Pfizer Surprises With Profit But Revolutionizing Cancer Treatment Is Its Best Chance Of Getting Back In The Saddle


On Tuesday, Pfizer Inc (NYSE: PFE) reported mixed results for its fourth quarter. Last year, Pfizer has responded to concerns related to its COVID-19 products being the rearview mirror with a cost-cutting program, internal restructuring and by getting deeper into oncology with its purchase of cancer drugmaker Seagen. Treating and preventing cancer is the one battle the pharmaceutical industry has not won, but last year, Pfizer, along with Moderna Inc (NASDAQ: MRNA) and smaller players like Mainz Biomed N.V. (NASDAQ: MYNZ) gave hope that this could change with their intense efforts.

Fourth Quarter Results Reflect Its Recent And Ongoing Challenges

The New-York based drugmaker reported its revenue tumbled more than 41% to $14.25 billion, coming short of Wall Street estimates of $14.42 billion. Covid vaccine dragged revenue down as it tanked as much as 53% YoY $5.36 billion. Throughout 2023, COVID products, the Paxlovid antiviral treatment and vaccine Comirnaty, jointly brought in $12.5 billion which means Pfizer met its target, but this is a far cry from 2022’s $57 billion.

Pfizer made a net loss of $3.37 billion or 60 cents per share but adjusted earnings amounted to 10 cents, topping the 22 cents loss that LSEG estimated.

On a brighter note, while restructuring and acquisition costs ballooned 222%, Pfizer did a good job in lowering total expenses as it also slashed R&D by 22% to $2.82 billion which helped its results.

Pfizer Is Promising A Year Of Execution

Pfizer guided for 2024 revenue growth in a range that is flat to up 5%, with revenue in the range between $58.5 billion and $61.5 billion, maintaining its adjusted earnings forecast in the range between $2.05 and $2.25 per share. Also, Pfizer said it’s on track to deliver $4 billion in annual net cost savings by the end of this year as part of its cost realignment plan, which is even better than its original goal of $3.5 billion.

Treating Cancer Is Expected To Bring Pfizer Back Into The Game

While Pfizer gets to celebrate its 175th anniversary this year, it didn’t get under the spotlight before the Covid-19 pandemic. It made history with its blockbuster vaccine so here’s to hoping it also delivers its promise to treat cancer at that same speed of science. Unfortunately, its attempt to take part in the booming weight loss drug market got shattered last month as it eliminated its twice-daily experimental weight loss pill due to patients having trouble tolerating the drug in a midstage clinical study, although they lost significant weight.

Another concern for Pfizer is that its blockbuster drugs like blood thinner Eliquis and cancer drug Ibrance will be losing their exclusivity later this decade, with losses estimated to be about $17 billion in lost revenue from 2025 to 2030. But the good news is that drug launches should bring back Pfizer into the game and to growth. Pfizer is expecting its new drugs to bring in $20 billion in revenue by the end of the decade with new business deals also bringing in $25 billion in revenue during the same timeframe.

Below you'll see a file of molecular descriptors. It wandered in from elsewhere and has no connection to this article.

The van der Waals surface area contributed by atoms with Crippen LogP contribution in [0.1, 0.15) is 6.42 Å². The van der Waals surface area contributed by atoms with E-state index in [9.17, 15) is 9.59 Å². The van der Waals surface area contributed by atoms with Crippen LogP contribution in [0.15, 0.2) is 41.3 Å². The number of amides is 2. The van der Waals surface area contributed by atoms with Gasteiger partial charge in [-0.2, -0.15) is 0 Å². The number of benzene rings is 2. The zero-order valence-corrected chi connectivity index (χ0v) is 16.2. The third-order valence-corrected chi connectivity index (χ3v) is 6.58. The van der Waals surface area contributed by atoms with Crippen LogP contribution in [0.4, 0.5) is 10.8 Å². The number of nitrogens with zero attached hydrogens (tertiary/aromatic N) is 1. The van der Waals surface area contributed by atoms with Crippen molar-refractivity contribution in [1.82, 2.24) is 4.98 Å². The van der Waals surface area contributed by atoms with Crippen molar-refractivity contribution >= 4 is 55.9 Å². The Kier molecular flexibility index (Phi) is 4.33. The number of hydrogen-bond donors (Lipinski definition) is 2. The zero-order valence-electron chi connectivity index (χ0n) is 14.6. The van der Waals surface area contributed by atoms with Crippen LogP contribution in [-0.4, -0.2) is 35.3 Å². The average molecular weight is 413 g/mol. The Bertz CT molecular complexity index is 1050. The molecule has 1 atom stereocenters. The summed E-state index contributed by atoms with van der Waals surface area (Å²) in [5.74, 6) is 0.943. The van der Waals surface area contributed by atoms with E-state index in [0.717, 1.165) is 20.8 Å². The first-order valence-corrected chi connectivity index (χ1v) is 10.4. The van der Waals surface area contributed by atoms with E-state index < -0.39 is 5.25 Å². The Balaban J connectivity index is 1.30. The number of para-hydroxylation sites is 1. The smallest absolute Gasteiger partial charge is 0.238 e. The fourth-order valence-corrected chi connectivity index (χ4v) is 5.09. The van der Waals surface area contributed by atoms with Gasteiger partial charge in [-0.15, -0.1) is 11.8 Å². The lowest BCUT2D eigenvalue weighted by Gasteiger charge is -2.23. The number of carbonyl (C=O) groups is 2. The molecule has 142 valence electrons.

Therefore, if its cancer treatment bet goes through, the worst seems to be over for Pfizer.

2024 Promises To Be The Year Pharma Revolutionizes Cancer Treatment

At the end of 2023, Moderna succeeded to overshadow weak Covid-19 vaccine sales with optimistic news on the skin cancer vaccine and the combined treatment it developed with Merck & Co Inc (NYSE: MRK). New data showed that mRNA technology-powered Moderna vaccine combined with the blockbuster drug Keytruda from Merck lowered the risk of late-stage skin cancer returning after three years by as much as 49%, suggesting that the benefits of this combined treatment held up. Moderna expects its personalized mRNA vaccine that is designed to prevent cancer to come back to be available already in 2025. With Keytruda, Merck just topped both top and bottom-line estimates for the fourth quarter. The cancer drug alone boosted Merck’s revenue by as much as 21% YoY. Merck also guided for strong annual profit on the back of continued Keytruda momentum.

A molecular genetics diagnostic company specializing in the early detection of cancer, Mainz Biomed also made its mark last year when it comes to colorectal cancer. With its flagship product, ColoAlert® , easy-to-use screening test, The eAArly DETECT U.S. study results reported a sensitivity for colorectal cancer of 97% with a specificity of 97% and a sensitivity for advanced adenoma of 82%, confirming results from its prior European study ColoFuture. These studies also assessed the potential of mRNA technology as Mainz Biomed integrated a portfolio of novel gene expression (mRNA) biomarkers into the test. With this innovative move, Mainz Biomed did not only achieve a fantastic accuracy for detecting CRC, but also advanced adenoma which is a well-known CRC precursor. It is a widely-known fact how important early detection is for the ultimate outcome of cancer treatment, but with its work, Mainz Biomed opened the door for something no one ever did until now- prevent cancer, CRC that is, by detecting a state that precedes it.

All in all, pharma companies, both big and small, have set their eyes on beating cancer this year.

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This article is from an unpaid external contributor. It does not represent Benzinga’s reporting and has not been edited for content or accuracy.

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